Vase in the form of an Incense Burner


Vase in the form of an Incense Burner



Mark: seal “Takasaki”; carved inscription Bokusui hen, Inshi koku

This is a superb example of the collaboration among craftsmen of the Meiji period. The body is of shibuichi, an alloy of copper and silver, with applied and carved decoration showing Emma-O, the Buddhist King of Hell, dreaming of a procession of courtesans, a humorous moralistic theme which often appears on the metalwork of this period. The dreaming deity is carved in high relief with details in applied copper, shakudo (an alloy of copper and gold which patinates to a luxurious black colour), and gold; the procession of the courtesans and her attendants on the reverse of the incense burner is executed in a similar technique. Exquisite panels of cloisonné enamel on the three legs are possibly the work of Hiratsuka Mohei or Goto Shozaburo, both of whom won prizes for their work. The finial is in the form of a humorous Oni, an ambivalent Buddhist demon, in patinated and gilt copper.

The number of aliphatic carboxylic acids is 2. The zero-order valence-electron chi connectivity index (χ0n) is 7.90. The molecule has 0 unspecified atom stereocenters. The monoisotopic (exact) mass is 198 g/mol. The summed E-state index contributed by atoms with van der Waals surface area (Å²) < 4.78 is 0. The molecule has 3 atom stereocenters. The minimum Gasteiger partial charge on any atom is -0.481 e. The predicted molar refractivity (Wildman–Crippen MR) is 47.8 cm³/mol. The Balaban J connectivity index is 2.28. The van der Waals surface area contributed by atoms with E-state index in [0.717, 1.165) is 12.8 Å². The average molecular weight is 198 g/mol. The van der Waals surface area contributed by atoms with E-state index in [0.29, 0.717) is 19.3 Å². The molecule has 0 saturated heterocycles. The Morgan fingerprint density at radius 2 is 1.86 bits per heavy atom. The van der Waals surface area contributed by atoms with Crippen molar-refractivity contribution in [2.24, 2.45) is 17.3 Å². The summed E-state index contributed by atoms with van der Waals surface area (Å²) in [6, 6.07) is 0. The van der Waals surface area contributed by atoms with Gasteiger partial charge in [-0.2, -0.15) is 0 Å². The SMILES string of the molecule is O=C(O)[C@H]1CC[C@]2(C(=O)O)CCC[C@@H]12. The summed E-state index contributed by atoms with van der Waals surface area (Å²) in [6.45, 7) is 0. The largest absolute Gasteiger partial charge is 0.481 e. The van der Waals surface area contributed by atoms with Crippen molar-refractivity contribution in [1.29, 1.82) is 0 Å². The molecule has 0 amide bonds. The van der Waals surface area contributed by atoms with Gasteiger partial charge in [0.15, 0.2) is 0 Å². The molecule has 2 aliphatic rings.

The vase was probably produced to order by the Ozeki Export Company of Yokohama who exhibited work at the First National Industrial Exposition in 1877 where they won prizes. Yamada Motonobu (1847–97), who used the art name “Inshi”, came from a family who had served as retainers to the Mito branch of the Tokugawa family. Besides receiving commissioned work from the Ozeki company, Motonobu, who moved to Edo around 1872, is also recorded as having served the imperial household in 1877.

Sir Ratan Tata Art Collection


Japanese Art


Yamada Motonobu

Object Type



Patinated copper alloy with cast and hammered decoration, and applied cloisonné enamels


Meiji period




c. 1885–90




Height 21.5 cm